Can I describe the Chessie’s ideal expression and coat? A Chessie’s expression should reflect its intelligence and bright, happy disposition. This breed also has an intensity when on task that can be seen in its facial expressions and demeanor. This should not be confused with unhappiness or aggression. A surly temperament should not be excused. However, the Chesapeake is a stoic breed and can appear quite serious when working. This can betray their often clownish personality and very light-hearted sense of humor. Coat! This is one of the most important factors of a Chesapeake. Unfortunately, it is also one of the most misunderstood aspects of the breed. The breed’s founders developed the unique coat of this dog to weather the extremely harsh conditions of the Chesapeake Bay. Because of close proximity to the icy Atlantic and prevailing weather patterns, the weather on the Bay can be very brutal. Native waterman found many Retrievers of their day lacking in the ability to hold up to the rigors required for long hours and harsh conditions required of a market hunter. This was a blue collar Retriever, not a gentleman’s hunting dog. Owners depended on their Chessie to put meat on the table and bring money home from market. It made for long days and sometimes hundreds of retrieves. Endurance and sturdiness was a must. A Chessie might spend the majority of its day in the icy water or on a snowy bank during hunting season. This makes the ability of repel water vital! After a swim, a Chesapeake must be able to shake the majority of water from its coat and be barely moist to the touch. Improper texture, length or volume would render this feature ineffective. Soft and/or profuse coats do not dry properly and leave the animal susceptible to pneumonia or hypothermia. A Chessie’s coat should have a wooly undercoat to provide insulation and a top coat that has the tendency to wave (not curl) over the neck, shoulders, back and loins. Side coat can appear to have more or less volume depending on the dog, but it must always have proper texture. The wave of the coat can be loose or more tightly patterned. It can even take on a kinky appearance. When being judged, as long as texture is correct, one style of wave should not be preferred over the other. A coat in correct condition should have sufficient oil to be water-resistant. However, a Chesapeake does not have to have an unpleasant odor to achieve this. Overall, proper coat carries the highest number of points in the positive scale of points as part of our breed standard.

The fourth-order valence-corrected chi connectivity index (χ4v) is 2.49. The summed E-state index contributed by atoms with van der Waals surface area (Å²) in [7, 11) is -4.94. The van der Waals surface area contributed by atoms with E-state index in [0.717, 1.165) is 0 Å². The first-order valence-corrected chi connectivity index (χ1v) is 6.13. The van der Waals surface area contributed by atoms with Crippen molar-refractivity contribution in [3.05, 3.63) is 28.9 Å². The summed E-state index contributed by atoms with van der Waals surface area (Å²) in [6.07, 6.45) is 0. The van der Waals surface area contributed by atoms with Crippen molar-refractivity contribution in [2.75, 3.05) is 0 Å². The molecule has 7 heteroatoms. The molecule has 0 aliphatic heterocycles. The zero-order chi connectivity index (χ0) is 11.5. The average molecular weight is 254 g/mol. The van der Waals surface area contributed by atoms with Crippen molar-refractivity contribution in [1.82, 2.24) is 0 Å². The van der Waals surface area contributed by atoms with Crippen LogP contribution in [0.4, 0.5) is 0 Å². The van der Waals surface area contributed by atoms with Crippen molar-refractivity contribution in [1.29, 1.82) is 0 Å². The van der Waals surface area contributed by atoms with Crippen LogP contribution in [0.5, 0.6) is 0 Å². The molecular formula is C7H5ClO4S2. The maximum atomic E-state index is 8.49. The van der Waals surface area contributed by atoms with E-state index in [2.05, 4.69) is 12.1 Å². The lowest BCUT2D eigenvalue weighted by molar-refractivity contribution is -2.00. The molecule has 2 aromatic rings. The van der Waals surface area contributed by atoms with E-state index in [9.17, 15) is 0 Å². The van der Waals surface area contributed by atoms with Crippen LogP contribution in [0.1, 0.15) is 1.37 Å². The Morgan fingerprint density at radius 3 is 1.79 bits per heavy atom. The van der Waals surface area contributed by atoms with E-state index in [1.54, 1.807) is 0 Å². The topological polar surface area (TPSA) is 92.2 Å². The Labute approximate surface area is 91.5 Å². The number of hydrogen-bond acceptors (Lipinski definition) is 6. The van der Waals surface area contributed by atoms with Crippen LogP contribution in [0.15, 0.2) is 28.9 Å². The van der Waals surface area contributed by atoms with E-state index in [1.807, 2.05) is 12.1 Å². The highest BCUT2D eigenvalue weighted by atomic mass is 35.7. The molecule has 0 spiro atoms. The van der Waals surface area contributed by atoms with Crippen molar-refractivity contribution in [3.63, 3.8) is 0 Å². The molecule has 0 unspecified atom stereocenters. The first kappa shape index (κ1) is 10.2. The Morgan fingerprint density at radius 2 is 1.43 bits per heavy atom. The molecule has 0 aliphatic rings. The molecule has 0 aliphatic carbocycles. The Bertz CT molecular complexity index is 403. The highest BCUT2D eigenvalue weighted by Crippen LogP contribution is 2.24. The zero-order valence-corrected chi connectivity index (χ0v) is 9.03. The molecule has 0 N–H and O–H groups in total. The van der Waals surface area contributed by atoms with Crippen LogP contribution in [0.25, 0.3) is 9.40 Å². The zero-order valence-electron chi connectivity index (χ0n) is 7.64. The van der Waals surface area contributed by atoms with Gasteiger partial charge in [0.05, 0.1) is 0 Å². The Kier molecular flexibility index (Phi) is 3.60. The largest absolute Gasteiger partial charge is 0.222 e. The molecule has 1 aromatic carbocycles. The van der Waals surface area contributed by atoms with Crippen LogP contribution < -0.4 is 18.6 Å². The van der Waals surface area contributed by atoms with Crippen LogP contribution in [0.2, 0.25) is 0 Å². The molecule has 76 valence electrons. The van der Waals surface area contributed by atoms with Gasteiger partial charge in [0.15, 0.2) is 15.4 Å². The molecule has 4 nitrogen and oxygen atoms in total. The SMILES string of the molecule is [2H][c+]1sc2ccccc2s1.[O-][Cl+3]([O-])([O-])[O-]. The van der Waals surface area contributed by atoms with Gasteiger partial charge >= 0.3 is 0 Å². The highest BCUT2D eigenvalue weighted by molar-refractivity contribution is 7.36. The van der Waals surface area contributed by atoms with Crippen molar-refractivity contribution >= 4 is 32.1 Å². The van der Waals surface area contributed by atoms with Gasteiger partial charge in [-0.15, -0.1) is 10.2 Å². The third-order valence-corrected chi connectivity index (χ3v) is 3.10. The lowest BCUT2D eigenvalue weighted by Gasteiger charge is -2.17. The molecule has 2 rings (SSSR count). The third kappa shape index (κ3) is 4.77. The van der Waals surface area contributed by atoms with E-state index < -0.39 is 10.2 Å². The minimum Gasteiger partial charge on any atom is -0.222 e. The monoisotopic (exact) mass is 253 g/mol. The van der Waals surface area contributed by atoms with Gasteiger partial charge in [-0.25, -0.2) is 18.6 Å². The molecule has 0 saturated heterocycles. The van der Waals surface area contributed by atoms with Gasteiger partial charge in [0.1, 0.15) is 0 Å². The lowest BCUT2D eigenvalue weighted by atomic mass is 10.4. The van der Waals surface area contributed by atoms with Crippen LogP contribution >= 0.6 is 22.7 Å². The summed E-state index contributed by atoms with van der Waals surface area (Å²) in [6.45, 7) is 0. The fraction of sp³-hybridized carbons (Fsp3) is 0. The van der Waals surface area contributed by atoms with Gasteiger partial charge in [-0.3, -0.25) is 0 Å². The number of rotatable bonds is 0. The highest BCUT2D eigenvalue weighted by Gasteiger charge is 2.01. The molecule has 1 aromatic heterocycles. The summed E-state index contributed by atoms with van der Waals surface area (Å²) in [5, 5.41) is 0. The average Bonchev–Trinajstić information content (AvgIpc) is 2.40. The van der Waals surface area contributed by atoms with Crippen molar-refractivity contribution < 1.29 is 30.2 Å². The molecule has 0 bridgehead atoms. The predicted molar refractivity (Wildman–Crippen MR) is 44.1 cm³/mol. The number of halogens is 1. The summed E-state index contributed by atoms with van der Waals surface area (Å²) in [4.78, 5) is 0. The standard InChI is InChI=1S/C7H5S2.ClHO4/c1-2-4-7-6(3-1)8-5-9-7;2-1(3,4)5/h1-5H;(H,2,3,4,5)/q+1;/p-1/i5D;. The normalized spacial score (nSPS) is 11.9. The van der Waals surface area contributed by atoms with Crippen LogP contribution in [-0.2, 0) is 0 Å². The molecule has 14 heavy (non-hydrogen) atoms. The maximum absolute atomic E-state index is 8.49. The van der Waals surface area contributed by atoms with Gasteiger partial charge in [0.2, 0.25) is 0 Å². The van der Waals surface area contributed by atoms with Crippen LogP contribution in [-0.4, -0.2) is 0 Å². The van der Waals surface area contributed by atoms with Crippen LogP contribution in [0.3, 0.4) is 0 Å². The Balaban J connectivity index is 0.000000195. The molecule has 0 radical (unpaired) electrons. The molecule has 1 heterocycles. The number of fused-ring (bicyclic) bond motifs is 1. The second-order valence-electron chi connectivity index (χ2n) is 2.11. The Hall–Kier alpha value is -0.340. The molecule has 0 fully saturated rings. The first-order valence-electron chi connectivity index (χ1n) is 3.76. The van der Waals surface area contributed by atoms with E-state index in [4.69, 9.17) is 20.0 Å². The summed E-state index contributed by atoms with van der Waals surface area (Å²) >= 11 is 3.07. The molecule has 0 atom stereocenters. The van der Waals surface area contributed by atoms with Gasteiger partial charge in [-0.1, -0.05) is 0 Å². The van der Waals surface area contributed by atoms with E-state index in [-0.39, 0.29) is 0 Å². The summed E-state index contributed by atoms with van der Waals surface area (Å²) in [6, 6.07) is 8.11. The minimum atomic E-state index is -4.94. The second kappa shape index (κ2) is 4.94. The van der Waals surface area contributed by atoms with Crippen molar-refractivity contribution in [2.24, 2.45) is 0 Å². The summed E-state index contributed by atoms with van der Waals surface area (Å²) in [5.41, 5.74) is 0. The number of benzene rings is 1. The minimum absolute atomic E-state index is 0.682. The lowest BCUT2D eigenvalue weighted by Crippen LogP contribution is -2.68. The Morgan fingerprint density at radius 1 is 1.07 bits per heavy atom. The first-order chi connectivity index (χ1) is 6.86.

Do judges ever betray preferences for color? Judges and breeders can sometimes have preferences on color. As long as a color is within the allowable range, all should be considered equally. Some breeders have concentrated on certain colors throughout the years and, therefore, you often see a distinctive style that may dominate a color in a particular region. It is therefore hard to say if these style differences account for judges preferences or if it is strictly a color issue. A big area of misconception, however, is the patterns allowed within the breed. There are several allowable patterns: white markings (within very strictly specified areas), stripes (brindle), saddle mark, agouti, tan point and masking. These patterns can overlay any allowable color. Ideally the Chessie is a self-colored dog, meaning one color overall with or without shading of the same color. While judges may have preferences regarding color or patterns, it is important to note that color is accountable for only four points on a 100-point scale. Unfortunately, there have been instances where judges have opted to express their preferences by disqualifying dogs based on patterns or colors they found objectionable. Judges are instructed that “specimens lacking in breed characteristics are to be disqualified.” Note the plural (characteristics). Some judges have used this as a justification for disqualifying dogs with allowable patterns or color. This is a problem.